The Life and Legacy of Gwen Ifill

Gwen Ifill, a journalist who overcame the barriers of being a black reporter in her time, unfortunately passed away of uterine cancer last November.

She was a distinguished journalist, political reporter, author and moderator of the public affairs program “Washington Week.” She was a co-anchor and co-managing editor, with Judy Woodruff, of PBS NewsHour, and a political analyst for the 2004 and 2008 vice-presidential debates. She might have been all this, but more importantly, she was a role model to me. This woman is none other than Gwen Ifill, a journalist who overcame the barriers of being a black reporter in her time, and who unfortunately passed away of uterine cancer, last November.

Ifill was a woman of significance in journalism not only because of her talent, courage, and commitment to the field, but because she broke new ground. For me, being a writer and photography editor for my school’s newspaper, The Knightly News, I’m constantly looking for inspiration for my writing, and ways to emulate notable figures who have done similar things in their time.

Ifill’s childhood was not very smooth-sailing, but I commend her immensely for the fact that she rose up above all the hardships that she encountered, and not only making it big in her profession of reporting and broadcast journalism, but pioneering being the first significant African American reporter and broadcast journalist to ever exist.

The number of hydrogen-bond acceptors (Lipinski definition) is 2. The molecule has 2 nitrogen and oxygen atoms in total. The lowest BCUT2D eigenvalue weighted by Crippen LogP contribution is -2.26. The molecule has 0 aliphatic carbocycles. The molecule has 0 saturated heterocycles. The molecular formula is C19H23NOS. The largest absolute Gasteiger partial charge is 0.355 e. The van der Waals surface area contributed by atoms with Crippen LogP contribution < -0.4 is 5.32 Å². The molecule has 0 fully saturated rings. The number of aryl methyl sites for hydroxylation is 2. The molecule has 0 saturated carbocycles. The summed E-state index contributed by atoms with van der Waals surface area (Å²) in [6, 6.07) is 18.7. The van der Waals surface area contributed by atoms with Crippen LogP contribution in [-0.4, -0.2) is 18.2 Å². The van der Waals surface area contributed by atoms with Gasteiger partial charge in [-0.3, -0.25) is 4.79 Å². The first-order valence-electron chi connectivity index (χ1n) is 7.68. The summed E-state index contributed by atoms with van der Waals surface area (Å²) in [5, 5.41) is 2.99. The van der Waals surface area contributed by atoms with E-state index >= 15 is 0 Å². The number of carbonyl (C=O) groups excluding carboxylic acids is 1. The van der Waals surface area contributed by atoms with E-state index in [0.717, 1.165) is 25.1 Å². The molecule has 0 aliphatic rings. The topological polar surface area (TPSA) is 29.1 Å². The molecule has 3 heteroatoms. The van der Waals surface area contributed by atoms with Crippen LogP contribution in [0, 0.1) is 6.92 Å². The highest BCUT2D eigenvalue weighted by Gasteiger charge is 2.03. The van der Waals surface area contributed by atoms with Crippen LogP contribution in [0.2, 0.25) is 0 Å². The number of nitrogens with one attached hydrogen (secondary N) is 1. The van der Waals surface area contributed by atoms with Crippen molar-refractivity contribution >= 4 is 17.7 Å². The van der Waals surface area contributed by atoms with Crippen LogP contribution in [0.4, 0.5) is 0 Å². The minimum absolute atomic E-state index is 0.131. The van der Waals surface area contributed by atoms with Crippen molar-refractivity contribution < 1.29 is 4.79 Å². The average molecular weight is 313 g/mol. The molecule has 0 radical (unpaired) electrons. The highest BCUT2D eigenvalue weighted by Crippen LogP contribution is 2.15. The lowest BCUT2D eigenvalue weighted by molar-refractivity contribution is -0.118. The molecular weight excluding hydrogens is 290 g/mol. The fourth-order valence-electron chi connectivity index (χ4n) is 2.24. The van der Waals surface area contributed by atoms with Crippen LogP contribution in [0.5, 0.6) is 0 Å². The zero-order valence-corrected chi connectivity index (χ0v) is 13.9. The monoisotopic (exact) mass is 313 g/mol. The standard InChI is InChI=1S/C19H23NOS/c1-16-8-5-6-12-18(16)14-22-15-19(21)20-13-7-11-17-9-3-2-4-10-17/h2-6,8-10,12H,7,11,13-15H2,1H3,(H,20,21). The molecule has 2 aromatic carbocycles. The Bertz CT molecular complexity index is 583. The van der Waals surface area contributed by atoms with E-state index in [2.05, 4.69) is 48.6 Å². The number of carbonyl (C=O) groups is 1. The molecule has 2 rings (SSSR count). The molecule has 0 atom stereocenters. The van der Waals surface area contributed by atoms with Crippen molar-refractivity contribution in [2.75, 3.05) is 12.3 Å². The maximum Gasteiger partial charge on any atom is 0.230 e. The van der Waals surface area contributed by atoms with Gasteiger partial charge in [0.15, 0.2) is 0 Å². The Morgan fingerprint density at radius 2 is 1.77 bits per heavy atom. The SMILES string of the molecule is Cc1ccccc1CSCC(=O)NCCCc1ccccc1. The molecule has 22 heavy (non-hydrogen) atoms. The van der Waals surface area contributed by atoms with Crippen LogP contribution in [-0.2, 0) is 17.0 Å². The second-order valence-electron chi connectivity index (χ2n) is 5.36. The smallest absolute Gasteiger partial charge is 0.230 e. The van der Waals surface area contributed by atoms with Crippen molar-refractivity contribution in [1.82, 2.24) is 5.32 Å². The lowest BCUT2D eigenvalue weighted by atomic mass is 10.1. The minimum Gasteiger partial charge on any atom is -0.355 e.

Even as a child, Ifill was curious and inquisitive.  The daughter of Caribbean immigrants, she grew up during the tumultuous 60s, and she was raised in many different cities along the East Coast, sometimes residing in church houses, or federally subsidized housing.  Ifill made it big when she joined the staff of The New York Times in 1991, becoming a White House correspondent.  She covered Bill Clinton’s presidential campaign in 1992, and journalist Tim Russert consequently promoted her to cover Capitol Hill for his channel, NBC.

Ifill had no tolerance for discriminatory individuals.  When studying at Simmons College, Ifill interned at the Boston-Herald American Newspaper.  She came back to a note on her desk that addressed her by a racist epithet, and said, “go home” and immediately showed the note to the editors, who offered her a permanent job for the newspaper.  “She didn’t get the job out of sympathy,” Ifill’s close friend Michele Norris said. “She got the job because she didn’t let that slow her down” (The New York Times).

Ifill was and always will be an immense influence on women all around the world. In today’s world, I would like to say that we have improved exceptionally with racial equality and intolerance for bigotry, but we still have lots of improvement to make, some examples being African American discrimination, and Xenophobia. The world hasn’t come to terms with the fact that America is bound to be a racially diverse country, no matter what rules and regulations Trump has in store. Iffil spearheaded, through her admirable work as a journalist, the idea that America thrives not in spite of its infinite diversity, but because of it. The concept that women can excel in any career path they desire was championed by Iffil, and every woman should be grateful for her bold and upholding personality.

It’s tragic that she has passed, but to this day, I try and take lessons from her, career wise, and personality wise.  So, from one journalist to another, thank you, Gwen Iffil.  Thank you for teaching me how to be a determined, but polite journalist. Thank you for teaching me to step out of the “box” I set for myself, being a woman in a male-dominated profession. Above all, thank you for teaching me to pursue your dreams and goals, no matter how difficult the personal or social circumstances are.

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